There’s A Better Option For Cervical Cancer Screening: American Cancer Society

The new ACS guidelines argue that the HPV test should be the "preferred method of testing" as the United States is in a "transition period" away from the "former mainstay" of Pap smears.

So far no one is certain about how often you should be getting screened for cervical cancer?

One group of clinicians now says that you only need an HPV screening once every five years rather than a Pap smear every three years.

But some gynecologists warn that the emphasis on less frequent testing could have unintended consequences.

The American Cancer Society released new guidelines on cervical cancer screenings Thursday, recommending that people with a cervix start HPV testing at age 25, rather than age 21, and undergo HPV testing every five years through age 65.

An HPV test screens for human papillomavirus, high-risk strains of which cause cervical cancer. Another common test, the Pap test, is used to find cancer cells and cells that might become cancer. Performing both a Pap and HPV tests at the same time is called “co-testing.”

Both tests require a brief and often uncomfortable procedure where the doctor uses a speculum – a hinged device used to look into a vagina – and takes cell samples.

The new ACS guidelines argue that the HPV test should be the “preferred method of testing” as the United States is in a “transition period” away from the “former mainstay” of Pap smears.

The HPV test is more accurate than the Pap test – according to several new studies – and can be done less often, the ACS says. The FDA has also approved two primary HPV tests in recent years.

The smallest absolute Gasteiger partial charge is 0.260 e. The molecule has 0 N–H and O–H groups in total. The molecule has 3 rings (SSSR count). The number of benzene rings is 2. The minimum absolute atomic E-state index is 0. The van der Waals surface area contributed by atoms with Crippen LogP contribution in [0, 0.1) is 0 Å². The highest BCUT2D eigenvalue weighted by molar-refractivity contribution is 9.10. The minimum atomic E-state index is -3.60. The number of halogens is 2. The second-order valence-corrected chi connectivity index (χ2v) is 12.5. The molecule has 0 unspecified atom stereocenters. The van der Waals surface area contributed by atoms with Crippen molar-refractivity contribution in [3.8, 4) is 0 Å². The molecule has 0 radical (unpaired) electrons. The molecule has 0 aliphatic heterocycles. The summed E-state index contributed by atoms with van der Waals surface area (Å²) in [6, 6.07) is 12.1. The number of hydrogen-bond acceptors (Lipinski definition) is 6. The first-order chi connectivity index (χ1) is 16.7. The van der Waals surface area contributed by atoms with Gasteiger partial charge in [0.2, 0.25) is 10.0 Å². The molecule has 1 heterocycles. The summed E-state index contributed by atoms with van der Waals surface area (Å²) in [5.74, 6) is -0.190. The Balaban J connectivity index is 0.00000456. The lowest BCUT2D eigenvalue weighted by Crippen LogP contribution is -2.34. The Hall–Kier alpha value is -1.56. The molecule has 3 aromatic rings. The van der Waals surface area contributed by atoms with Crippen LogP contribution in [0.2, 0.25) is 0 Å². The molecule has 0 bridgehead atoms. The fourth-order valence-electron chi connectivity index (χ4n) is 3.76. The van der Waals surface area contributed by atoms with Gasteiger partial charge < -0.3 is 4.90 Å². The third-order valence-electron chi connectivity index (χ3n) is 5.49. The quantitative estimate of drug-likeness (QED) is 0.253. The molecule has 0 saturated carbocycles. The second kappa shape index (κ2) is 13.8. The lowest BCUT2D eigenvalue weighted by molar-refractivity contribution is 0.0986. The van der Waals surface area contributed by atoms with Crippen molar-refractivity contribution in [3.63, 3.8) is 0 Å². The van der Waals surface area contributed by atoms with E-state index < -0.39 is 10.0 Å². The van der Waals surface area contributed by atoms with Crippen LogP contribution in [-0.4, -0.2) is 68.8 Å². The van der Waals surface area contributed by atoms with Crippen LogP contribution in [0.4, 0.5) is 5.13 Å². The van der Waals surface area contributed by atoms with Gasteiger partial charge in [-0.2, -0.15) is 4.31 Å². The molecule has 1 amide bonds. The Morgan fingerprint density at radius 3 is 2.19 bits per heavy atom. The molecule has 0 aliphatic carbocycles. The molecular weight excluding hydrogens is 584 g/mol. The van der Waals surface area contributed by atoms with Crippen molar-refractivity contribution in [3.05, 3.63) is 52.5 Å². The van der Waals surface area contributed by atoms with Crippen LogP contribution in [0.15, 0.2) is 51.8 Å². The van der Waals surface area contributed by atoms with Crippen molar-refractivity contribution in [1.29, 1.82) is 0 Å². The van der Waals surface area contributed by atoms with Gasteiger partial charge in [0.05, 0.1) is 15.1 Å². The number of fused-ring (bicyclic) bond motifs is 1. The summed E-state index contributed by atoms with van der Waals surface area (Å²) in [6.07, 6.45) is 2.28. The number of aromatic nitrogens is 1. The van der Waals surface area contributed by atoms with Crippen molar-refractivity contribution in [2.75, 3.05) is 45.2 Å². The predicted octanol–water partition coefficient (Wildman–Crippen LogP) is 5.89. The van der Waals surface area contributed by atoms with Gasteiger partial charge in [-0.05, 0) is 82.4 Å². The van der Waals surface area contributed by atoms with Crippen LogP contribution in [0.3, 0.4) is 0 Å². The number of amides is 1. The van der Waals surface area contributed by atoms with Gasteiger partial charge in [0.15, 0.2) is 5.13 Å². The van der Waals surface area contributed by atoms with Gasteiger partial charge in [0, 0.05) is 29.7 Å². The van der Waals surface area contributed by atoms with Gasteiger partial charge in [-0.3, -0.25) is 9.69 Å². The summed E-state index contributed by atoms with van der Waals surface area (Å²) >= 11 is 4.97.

If primary HPV testing is not available, however, the ACS recommends individuals aged 25-65 years should be screened with co-testing every five years or the Pap test alone every three years.

The ACS said it included these options because access to an HPV test that has been approved by the FDA for primary screening may currently be limited in some settings, but that the options will not be included in future guidelines.

The ACS did not significantly adjust its recommendations for people older than 65 years. For that age group, the guidelines recommend discontinuing screening if they have no history of abnormal cells on the cervix within the past 25 years and have documented adequate negative prior screening in the 10-year period prior to age 65.

Previous guidelines laid out by the American Cancer Society in 2012 did not recommend HPV primary testing. Other groups that issue guidance on cervical cancer screening – including the American College of Gynecology and the Women’s Preventive Services Initiative – still do not recommend HPV primary testing.

For people aged 21 – 29 years, the groups recommended a Pap test alone every three years. People aged 30 – 65 years should have a Pap test and an HPV test every five years, but it’s also acceptable to have a Pap test alone every three years.

The U.S. Preventive Services Task Force, however, issued guidance in 2018 saying that HPV primary testing was acceptable for peopled aged 30-65.

The ACS said it pushed back the age when people need to begin testing to 25 because screening has not been shown to lower the rate of cancer in people 21-24, most HPV infections in people in this age group become undetectable in a couple years, and a vaccine for HPV has been in use for nearly 15 years, with more people of screening age protected from the majority of cervical cancers.

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